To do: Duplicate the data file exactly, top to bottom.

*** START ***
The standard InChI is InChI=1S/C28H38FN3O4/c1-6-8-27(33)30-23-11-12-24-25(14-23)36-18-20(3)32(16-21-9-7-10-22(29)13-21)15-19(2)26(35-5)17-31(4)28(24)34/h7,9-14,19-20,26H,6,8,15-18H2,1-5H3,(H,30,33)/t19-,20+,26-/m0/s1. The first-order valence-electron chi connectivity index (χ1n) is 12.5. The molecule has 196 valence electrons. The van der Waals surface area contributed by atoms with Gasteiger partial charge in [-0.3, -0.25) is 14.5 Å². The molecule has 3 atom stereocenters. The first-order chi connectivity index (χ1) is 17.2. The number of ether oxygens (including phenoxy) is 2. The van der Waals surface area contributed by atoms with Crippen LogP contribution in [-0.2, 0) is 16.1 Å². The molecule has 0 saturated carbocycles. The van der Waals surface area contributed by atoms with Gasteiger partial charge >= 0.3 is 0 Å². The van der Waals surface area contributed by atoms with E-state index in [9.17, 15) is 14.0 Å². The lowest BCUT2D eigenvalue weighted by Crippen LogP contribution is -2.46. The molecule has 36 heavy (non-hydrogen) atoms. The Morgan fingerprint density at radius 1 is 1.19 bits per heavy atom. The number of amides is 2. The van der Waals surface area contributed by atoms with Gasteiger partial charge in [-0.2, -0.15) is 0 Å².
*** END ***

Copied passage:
The standard InChI is InChI=1S/C28H38FN3O4/c1-6-8-27(33)30-23-11-12-24-25(14-23)36-18-20(3)32(16-21-9-7-10-22(29)13-21)15-19(2)26(35-5)17-31(4)28(24)34/h7,9-14,19-20,26H,6,8,15-18H2,1-5H3,(H,30,33)/t19-,20+,26-/m0/s1. The first-order valence-electron chi connectivity index (χ1n) is 12.5. The molecule has 196 valence electrons. The van der Waals surface area contributed by atoms with Gasteiger partial charge in [-0.3, -0.25) is 14.5 Å². The molecule has 3 atom stereocenters. The first-order chi connectivity index (χ1) is 17.2. The number of ether oxygens (including phenoxy) is 2. The van der Waals surface area contributed by atoms with Crippen LogP contribution in [-0.2, 0) is 16.1 Å². The molecule has 0 saturated carbocycles. The van der Waals surface area contributed by atoms with Gasteiger partial charge >= 0.3 is 0 Å². The van der Waals surface area contributed by atoms with E-state index in [9.17, 15) is 14.0 Å². The lowest BCUT2D eigenvalue weighted by Crippen LogP contribution is -2.46. The molecule has 36 heavy (non-hydrogen) atoms. The Morgan fingerprint density at radius 1 is 1.19 bits per heavy atom. The number of amides is 2. The van der Waals surface area contributed by atoms with Gasteiger partial charge in [-0.2, -0.15) is 0 Å².